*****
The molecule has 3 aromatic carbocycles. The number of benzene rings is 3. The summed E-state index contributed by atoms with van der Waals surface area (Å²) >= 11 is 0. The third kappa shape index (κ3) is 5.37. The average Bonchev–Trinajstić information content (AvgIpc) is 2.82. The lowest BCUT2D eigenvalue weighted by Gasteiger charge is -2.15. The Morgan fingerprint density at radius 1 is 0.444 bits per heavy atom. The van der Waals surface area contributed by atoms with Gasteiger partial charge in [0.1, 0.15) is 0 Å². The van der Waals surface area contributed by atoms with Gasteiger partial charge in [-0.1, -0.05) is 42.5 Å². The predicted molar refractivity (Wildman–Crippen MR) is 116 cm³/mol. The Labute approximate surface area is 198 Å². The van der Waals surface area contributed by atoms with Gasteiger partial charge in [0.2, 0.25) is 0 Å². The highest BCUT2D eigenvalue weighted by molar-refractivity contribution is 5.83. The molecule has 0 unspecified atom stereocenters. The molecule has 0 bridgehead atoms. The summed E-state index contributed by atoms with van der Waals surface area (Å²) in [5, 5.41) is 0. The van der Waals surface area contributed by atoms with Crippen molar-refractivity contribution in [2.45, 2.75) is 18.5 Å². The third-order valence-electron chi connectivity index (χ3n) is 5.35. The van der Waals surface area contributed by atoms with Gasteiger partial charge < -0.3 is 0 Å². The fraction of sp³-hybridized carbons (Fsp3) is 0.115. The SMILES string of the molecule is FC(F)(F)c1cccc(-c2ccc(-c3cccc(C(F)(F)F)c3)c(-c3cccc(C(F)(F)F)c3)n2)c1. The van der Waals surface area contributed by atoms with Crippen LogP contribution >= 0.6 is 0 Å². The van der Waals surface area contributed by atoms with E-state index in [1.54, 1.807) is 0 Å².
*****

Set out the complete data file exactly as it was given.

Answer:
The molecule has 3 aromatic carbocycles. The number of benzene rings is 3. The summed E-state index contributed by atoms with van der Waals surface area (Å²) >= 11 is 0. The third kappa shape index (κ3) is 5.37. The average Bonchev–Trinajstić information content (AvgIpc) is 2.82. The lowest BCUT2D eigenvalue weighted by Gasteiger charge is -2.15. The Morgan fingerprint density at radius 1 is 0.444 bits per heavy atom. The van der Waals surface area contributed by atoms with Gasteiger partial charge in [0.1, 0.15) is 0 Å². The van der Waals surface area contributed by atoms with Gasteiger partial charge in [-0.1, -0.05) is 42.5 Å². The predicted molar refractivity (Wildman–Crippen MR) is 116 cm³/mol. The Labute approximate surface area is 198 Å². The van der Waals surface area contributed by atoms with Gasteiger partial charge in [0.2, 0.25) is 0 Å². The highest BCUT2D eigenvalue weighted by molar-refractivity contribution is 5.83. The molecule has 0 unspecified atom stereocenters. The molecule has 0 bridgehead atoms. The summed E-state index contributed by atoms with van der Waals surface area (Å²) in [5, 5.41) is 0. The van der Waals surface area contributed by atoms with Crippen molar-refractivity contribution in [2.45, 2.75) is 18.5 Å². The third-order valence-electron chi connectivity index (χ3n) is 5.35. The van der Waals surface area contributed by atoms with Gasteiger partial charge < -0.3 is 0 Å². The fraction of sp³-hybridized carbons (Fsp3) is 0.115. The SMILES string of the molecule is FC(F)(F)c1cccc(-c2ccc(-c3cccc(C(F)(F)F)c3)c(-c3cccc(C(F)(F)F)c3)n2)c1. The van der Waals surface area contributed by atoms with Crippen LogP contribution >= 0.6 is 0 Å². The van der Waals surface area contributed by atoms with E-state index in [1.54, 1.807) is 0 Å².